How will schools gauge learning loss?
ROCHESTER, N.Y. (WHEC) — Kids will be back in school full-time in a matter of weeks—but how soon will it be until parents and teachers get a real sense of where their student is academically and socially after a year and a half of pandemic learning?
There’s no doubt the pandemic has taken a toll on our children.
“We call it unfinished learning and what we know happened in the last 18 months while students were home, is they became more resilient in independent learning, they became more resilient in problem-solving,” said Rochester City School District Chief of Communications Marisol Ramos-Lopez.
Resilient maybe, but not every student thrives as an independent learner, and as they head back to the classroom, teachers will be the first to determine whether there has been learning loss and how much.
“Teachers are very concerned, about not only the learning loss that may have occurred but the trauma that children have been subjected to,” said Rochester Teachers Association President Adam Urbanksi.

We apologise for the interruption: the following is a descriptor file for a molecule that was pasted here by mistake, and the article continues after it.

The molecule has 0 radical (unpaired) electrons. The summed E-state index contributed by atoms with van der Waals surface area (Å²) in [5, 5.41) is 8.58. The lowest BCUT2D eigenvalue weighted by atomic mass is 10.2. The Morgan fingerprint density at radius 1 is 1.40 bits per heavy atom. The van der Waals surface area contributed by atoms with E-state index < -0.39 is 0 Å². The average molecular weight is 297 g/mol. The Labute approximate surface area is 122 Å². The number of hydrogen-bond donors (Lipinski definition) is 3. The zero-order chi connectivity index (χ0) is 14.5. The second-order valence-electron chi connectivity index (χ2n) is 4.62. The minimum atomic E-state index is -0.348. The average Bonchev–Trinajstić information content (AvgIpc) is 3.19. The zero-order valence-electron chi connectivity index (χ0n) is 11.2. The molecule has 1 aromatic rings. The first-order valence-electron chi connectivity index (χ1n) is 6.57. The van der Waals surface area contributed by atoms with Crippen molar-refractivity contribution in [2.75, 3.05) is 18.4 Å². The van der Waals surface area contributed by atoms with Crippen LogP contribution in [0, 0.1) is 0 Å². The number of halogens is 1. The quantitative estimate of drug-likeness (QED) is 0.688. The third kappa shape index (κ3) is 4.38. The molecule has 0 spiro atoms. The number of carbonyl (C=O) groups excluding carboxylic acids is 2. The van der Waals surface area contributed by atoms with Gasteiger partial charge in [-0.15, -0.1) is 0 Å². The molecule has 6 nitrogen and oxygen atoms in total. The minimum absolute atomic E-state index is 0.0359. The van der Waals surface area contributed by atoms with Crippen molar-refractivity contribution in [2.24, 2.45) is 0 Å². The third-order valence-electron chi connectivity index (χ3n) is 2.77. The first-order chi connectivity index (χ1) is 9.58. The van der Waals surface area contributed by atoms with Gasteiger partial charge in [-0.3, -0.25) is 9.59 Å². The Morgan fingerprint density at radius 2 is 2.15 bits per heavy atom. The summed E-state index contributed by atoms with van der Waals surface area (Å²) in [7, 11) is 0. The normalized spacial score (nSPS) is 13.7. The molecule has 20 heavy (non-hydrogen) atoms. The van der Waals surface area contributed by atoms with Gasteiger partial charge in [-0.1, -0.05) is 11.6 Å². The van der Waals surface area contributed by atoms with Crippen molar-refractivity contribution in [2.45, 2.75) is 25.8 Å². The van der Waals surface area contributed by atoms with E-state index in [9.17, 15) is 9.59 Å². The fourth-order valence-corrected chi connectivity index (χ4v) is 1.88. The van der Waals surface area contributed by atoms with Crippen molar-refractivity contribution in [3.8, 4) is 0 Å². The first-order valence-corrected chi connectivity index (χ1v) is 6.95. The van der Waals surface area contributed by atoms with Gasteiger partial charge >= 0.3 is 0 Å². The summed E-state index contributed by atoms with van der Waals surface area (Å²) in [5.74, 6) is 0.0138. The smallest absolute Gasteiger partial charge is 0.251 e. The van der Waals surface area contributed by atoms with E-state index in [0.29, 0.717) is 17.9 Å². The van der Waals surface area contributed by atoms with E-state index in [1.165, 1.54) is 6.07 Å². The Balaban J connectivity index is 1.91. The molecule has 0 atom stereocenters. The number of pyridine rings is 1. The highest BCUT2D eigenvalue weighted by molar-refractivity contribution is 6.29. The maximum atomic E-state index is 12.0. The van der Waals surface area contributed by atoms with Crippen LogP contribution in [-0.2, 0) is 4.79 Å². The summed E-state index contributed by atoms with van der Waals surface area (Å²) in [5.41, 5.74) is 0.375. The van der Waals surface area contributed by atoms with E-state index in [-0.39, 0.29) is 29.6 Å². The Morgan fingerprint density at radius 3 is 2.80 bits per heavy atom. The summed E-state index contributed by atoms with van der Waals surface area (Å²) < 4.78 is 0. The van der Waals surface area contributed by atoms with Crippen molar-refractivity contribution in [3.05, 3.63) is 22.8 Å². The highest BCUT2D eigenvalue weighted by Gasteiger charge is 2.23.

That’s why RTA has been pushing the district to consider a few changes.
“We’re still pressing the district to lower class sizes so that teachers can actually get around to every child… We also want them to hire more guidance counselors, hire more school psychologists and social workers because the children will need additional support and the district, fortunately, has all the funding that they would need to do that,” Urbanski said.
RCSD Administration says it’s tackling the issue two ways, helping students reintegrate into traditional learning and helping teachers, use the lessons learned from the pandemic to expand their own approaches.
“We know that some students struggle but we also know that a lot of students thrived in that format and so how do we start incorporating some new learning opportunities to ensure that students get the best possible learning outcome and learning experiences while they’re with us at the district,” Ramos-Lopez said.
A lot starts with technology, RCSD students have been allowed to keep their Chromebooks and Wifi hotspots throughout the summer but if changes or upgrades are needed, now is the time.
“If there are any families out there that need some Internet connectivity please reach out to your school, if there are students who need a Chromebook please reach out to the school because we want students to be prepared and ready for success right on the first day of school,” Ramos-Lopez said.